Bando: An Art of Kicking

Bando: An Art of Kicking

<bt>Charles Gildon of Fairfax Station coaches and trains a Burmese kick boxing team in Burke. Although the sport originated as a martial art and form of defense, it now holds a deep history and tradition that Gildon and his team value greatly.

“Burmese kick boxing is a form of bando fighting [pronounced bun dho]," Gildon said. "It’s a combative system of fighting designed around the matrix to allow the student to engage the opponent at different angles, to provide safety for the individual, and to develop effective methods of retaliation.”

The Burke team traveled to Cleveland, Ohio, to compete in Middle Style Nationals over Memorial Day weekend.

Gildon’s team excelled in the bando tournament, showing skill and promise for future competitions. Matthew Gildon, brown belt competitor and 13-year-old son of Charles, was awarded silver and bronze medals at Nationals. Nabil Ofogh, a white belt competitor, received gold and silver medals, and Angel Ruano, also a white belt, received gold and bronze medals. Coach Gildon also competed and received a bronze medal. He is still recovering from a pulled hamstring from the competition.

Student Winston Harris, who considers bando more as an art than a sport, describes bando fighting as “a labor of love.” Because the art was originally practiced by American soldiers during World War II, it is appropriate that the competition honored war veterans.

Burmese kick boxing received its name from the ancient martial arts bando system of Burma. Bando was originally military-based and formulated by military men as a form of training for combative warfare. Bando fighting is currently practiced to pay tribute to American soldiers who fought during World War II. The bando discipline made its way to the Northern Virginia area when grand master Dr. U. Muang Gyi, Joe Manley and Lloyd Davis brought the art in 1960 to Washington, D.C., consequently revolutionizing fighting of the early ‘60s. With the help of Errol Younger, Northern Virginia bando was born in 1980. Awarded competitors received official certificates signed by Dr. Gyi at the tournament.

Gildon makes it a point to impart Burmese kick boxing’s deep history and tradition to his students.

Ray Jones, Leesburg bando instructor, has been a student of bando since 1994 and teaching partner and friend to Gildon for nine years.

“We complement each other because we have different body styles and tendencies," Jones said. "It varies our teaching styles as well. Our main focus is to teach for the street. We want students that want to learn. We’re not about money. We want to pass the bando tradition to students with passion.”

The original teachers of bando and members of the American Bando Association were responsible for training America’s third-generation black belts, including Gildon and Jones.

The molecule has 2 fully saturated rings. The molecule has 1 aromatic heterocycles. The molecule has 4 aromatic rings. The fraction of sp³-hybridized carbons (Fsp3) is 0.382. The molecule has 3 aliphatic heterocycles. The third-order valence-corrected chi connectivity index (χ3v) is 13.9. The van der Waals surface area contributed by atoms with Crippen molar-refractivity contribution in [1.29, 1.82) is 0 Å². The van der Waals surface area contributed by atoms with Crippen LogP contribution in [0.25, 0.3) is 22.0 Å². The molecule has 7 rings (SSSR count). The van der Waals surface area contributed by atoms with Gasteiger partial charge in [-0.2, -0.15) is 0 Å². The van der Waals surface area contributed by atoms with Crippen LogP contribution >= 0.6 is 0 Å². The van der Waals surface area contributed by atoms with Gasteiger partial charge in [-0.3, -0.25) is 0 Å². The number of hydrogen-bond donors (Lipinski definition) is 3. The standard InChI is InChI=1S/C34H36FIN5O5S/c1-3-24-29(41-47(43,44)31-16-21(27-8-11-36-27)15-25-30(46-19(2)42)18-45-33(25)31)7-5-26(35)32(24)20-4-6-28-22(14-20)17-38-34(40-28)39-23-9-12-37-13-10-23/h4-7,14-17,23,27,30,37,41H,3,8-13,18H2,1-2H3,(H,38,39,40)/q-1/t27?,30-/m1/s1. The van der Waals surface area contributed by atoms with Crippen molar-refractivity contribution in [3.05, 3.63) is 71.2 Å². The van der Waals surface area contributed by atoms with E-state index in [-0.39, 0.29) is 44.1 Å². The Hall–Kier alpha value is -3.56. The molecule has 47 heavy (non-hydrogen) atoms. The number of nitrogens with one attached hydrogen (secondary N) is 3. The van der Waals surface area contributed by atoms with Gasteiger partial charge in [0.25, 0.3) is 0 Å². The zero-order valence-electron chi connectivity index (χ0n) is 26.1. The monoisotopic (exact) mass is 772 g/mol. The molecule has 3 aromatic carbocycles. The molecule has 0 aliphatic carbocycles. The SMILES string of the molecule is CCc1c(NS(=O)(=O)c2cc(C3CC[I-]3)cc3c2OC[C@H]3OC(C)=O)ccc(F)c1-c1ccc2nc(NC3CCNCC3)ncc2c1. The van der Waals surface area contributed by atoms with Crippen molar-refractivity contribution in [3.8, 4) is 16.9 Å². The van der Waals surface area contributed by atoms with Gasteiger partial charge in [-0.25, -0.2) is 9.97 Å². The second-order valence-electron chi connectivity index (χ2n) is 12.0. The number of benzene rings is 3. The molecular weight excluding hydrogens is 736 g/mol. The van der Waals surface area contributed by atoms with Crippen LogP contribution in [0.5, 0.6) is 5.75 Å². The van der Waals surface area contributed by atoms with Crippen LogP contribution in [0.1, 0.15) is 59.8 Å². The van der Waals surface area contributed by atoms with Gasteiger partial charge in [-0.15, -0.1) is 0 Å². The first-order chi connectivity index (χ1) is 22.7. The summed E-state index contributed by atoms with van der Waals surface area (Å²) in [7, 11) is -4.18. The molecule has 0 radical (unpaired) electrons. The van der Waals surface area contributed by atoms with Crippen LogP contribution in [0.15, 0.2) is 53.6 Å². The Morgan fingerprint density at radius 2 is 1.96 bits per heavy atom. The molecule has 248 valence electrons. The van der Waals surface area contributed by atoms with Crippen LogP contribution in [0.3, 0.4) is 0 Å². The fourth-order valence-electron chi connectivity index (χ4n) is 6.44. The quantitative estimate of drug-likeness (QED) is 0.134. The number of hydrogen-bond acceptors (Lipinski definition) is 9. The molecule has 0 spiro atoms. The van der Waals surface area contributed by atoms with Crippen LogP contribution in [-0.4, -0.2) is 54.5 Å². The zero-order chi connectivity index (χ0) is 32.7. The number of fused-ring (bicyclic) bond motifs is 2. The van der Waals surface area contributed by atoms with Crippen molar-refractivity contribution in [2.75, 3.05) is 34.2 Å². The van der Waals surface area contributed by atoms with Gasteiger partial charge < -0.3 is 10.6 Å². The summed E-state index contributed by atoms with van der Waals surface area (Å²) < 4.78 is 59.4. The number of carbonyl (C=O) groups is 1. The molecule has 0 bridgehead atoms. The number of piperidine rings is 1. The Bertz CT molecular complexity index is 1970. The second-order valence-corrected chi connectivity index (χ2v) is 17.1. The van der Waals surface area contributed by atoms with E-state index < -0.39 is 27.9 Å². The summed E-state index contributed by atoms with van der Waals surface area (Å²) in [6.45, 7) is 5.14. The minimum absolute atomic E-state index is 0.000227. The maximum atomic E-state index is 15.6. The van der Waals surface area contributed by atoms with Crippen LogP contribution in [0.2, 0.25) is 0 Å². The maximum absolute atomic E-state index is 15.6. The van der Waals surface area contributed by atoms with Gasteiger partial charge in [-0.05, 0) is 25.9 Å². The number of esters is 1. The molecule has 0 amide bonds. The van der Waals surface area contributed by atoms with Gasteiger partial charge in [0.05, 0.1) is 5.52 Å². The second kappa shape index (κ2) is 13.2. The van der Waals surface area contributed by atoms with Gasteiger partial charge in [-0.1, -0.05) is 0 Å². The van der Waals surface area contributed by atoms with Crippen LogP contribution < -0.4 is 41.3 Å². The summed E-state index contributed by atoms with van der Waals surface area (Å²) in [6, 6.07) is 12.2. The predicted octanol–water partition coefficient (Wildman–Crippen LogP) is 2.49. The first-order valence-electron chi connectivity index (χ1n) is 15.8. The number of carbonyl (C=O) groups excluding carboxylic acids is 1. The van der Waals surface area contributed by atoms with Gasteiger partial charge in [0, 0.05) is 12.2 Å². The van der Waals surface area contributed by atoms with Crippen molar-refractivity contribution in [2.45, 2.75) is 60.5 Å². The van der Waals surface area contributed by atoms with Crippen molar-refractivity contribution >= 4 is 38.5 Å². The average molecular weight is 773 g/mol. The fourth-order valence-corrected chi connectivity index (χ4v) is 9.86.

The Burke team of five ranges from age 13 to 30. Members practice twice a week and rent gym facilities from the Burke Racquet and Swim Club. Gildon said that students not only take interest in learning the art but come out fit and disciplined. He teaches Burmese kick boxing on three progressive levels: kick boxing, middle style (similar to karate), and India Naban grappling, bando form of wrestling. According to Coach Gildon, one word can describe the training: “vigorous.”

ALTHOUGH THE training seems tough, the students enjoy it very much. Nancy Jehlen, staff member of Burke Racquet and Swim Club, commented on the team’s performance during weekly practices.

“They’re very well-organized," she said. "They train hard and are well-disciplined. And they have fun. It’s fascinating to watch them train. I’ve seen people come in and lose 30-35 pounds in a matter of six months. It’s very healthy. One man who trained for six months lost weight and stopped taking his diabetes medication because he didn’t need it anymore. I highly recommend it for someone who is committed and in it for the long run. It takes a lot of time, patience and discipline.”

Gildon has been training and teaching nonprofit bando fighting to anyone willing to learn for about eight years. While Gildon charges nothing for the Burmese kick boxing lessons, he has other reasons for teaching.

“I try to give back what my teachers gave to me," Gildon said. "They dedicated countless hours of time and made many sacrifices to teach and coach me. I just feel that it’s my path. The lessons you learn and the rewards you receive from teaching are priceless. I get satisfaction from my students when they train hard, and honor our school and Northern Virginia. That is by far more important than winning. I just want to honor the system by giving back.”